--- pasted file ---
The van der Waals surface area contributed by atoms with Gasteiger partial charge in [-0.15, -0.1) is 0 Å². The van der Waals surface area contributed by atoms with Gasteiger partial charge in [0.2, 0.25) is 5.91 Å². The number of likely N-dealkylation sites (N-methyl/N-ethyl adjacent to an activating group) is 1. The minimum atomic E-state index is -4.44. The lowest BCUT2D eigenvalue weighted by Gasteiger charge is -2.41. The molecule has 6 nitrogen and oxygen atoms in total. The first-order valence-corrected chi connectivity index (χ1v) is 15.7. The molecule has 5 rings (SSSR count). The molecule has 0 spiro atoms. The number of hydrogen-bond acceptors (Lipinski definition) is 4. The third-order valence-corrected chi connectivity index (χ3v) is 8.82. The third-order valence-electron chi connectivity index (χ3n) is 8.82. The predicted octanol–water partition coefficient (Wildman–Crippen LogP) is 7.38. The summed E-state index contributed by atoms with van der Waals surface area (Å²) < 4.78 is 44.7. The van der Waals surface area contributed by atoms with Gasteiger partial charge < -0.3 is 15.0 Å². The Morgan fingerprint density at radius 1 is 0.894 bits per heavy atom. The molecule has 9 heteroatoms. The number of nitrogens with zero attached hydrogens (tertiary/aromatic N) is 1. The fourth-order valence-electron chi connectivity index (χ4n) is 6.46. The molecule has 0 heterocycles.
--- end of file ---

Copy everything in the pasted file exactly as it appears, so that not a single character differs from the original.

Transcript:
The van der Waals surface area contributed by atoms with Gasteiger partial charge in [-0.15, -0.1) is 0 Å². The van der Waals surface area contributed by atoms with Gasteiger partial charge in [0.2, 0.25) is 5.91 Å². The number of likely N-dealkylation sites (N-methyl/N-ethyl adjacent to an activating group) is 1. The minimum atomic E-state index is -4.44. The lowest BCUT2D eigenvalue weighted by Gasteiger charge is -2.41. The molecule has 6 nitrogen and oxygen atoms in total. The first-order valence-corrected chi connectivity index (χ1v) is 15.7. The molecule has 5 rings (SSSR count). The molecule has 0 spiro atoms. The number of hydrogen-bond acceptors (Lipinski definition) is 4. The third-order valence-corrected chi connectivity index (χ3v) is 8.82. The third-order valence-electron chi connectivity index (χ3n) is 8.82. The predicted octanol–water partition coefficient (Wildman–Crippen LogP) is 7.38. The summed E-state index contributed by atoms with van der Waals surface area (Å²) < 4.78 is 44.7. The van der Waals surface area contributed by atoms with Gasteiger partial charge < -0.3 is 15.0 Å². The Morgan fingerprint density at radius 1 is 0.894 bits per heavy atom. The molecule has 9 heteroatoms. The number of nitrogens with zero attached hydrogens (tertiary/aromatic N) is 1. The fourth-order valence-electron chi connectivity index (χ4n) is 6.46. The molecule has 0 heterocycles.